Likewise, a judge must know what to do beforehand – he must know basic law beforehand so that he could give the correct decision immediately. There is no need to write a lengthy judgment on known law – known law is elementary law. It is not the length of the judgment that matters. If the correct answer is going to be in one sentence or in one or a couple of paragraphs or even on one page, so be it – that is the judgment.

HS Ong used to do it in a few short sentences. He used to clear many cases before lunch. Unless he had a trial, in which case a certain amount of time had to be spent for evidence to be adduced. Now you know why Lim Kean Chye said that he never brings any books when he appeared before me. Lord Denning tells us about the best way of getting at a correct decision, which is also my way of doing it. He wrote about it in The Family Story, page 205:

To my mind the best way of getting at a correct decision is that which was pursued by Socrates some 2,400 years ago. He did it by word of mouth – by asking questions – and getting the answers he wanted. I will give you an instance from The Republic of Plato (Jowett’s translation):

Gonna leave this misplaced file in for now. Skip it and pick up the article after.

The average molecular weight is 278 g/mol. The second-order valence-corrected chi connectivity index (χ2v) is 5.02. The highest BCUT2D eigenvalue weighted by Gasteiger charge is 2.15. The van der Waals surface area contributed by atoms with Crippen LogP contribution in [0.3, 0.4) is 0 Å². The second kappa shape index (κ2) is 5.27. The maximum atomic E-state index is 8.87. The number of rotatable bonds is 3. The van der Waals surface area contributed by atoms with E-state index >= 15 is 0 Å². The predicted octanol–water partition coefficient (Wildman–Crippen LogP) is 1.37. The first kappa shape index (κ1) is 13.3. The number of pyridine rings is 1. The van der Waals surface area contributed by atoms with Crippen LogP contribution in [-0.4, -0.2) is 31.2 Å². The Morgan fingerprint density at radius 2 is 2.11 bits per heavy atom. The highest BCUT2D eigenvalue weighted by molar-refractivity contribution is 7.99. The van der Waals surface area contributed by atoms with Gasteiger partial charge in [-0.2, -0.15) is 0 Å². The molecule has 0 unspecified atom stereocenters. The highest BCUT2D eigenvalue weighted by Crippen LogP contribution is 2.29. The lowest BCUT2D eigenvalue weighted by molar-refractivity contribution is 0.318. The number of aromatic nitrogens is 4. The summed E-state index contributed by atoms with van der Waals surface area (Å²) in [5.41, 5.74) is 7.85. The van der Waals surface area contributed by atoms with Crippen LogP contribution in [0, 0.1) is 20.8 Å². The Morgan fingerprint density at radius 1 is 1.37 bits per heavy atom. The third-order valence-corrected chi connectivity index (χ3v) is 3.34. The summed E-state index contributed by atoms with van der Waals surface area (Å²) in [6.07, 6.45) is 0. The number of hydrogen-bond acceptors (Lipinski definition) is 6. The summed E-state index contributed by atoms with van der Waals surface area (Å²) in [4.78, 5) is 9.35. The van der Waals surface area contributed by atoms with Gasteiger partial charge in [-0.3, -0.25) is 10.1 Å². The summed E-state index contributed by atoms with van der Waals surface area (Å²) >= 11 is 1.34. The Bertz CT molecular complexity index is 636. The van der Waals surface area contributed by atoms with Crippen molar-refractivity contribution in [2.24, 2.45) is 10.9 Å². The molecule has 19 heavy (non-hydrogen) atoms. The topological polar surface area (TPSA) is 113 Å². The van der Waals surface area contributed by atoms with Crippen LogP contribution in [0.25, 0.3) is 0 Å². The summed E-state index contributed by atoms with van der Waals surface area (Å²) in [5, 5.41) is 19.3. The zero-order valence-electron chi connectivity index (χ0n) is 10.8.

“Socrates: Do you admit that it is just for subjects to obey their rulers?

Thracymachus: I do.

Socrates: But are the rulers of states absolutely infallible, or are they liable to err?

Thracymachus: To be sure, they are liable to err.

Socrates: Then in making their laws they may sometimes make them rightly, and sometimes not.

Thracymachus: True.”

So Socrates had made Thracymachus agree that it is common ground that rulers are fallible. He did it orally – by asking questions – and getting the answers he wanted. This is also my way – which is confirmed by Lord Denning as the best way – of getting at a correct decision. Here is a hypothetical example of how I used to do it when I was a serving judge:

Judge: You are asking for a declaration, is this your point?

Counsel: Yes. The Speaker had acted outside his authority under the Standing Orders of the Assembly when he suspended my clients from attending the Legislative Assembly.

Judge: But what about Article 72(1) of the federal Constitution which says, “The validity of any proceedings in the Legislative Assembly of any State shall not be questioned in any court”? As a lawyer you should know “shall” means “must”.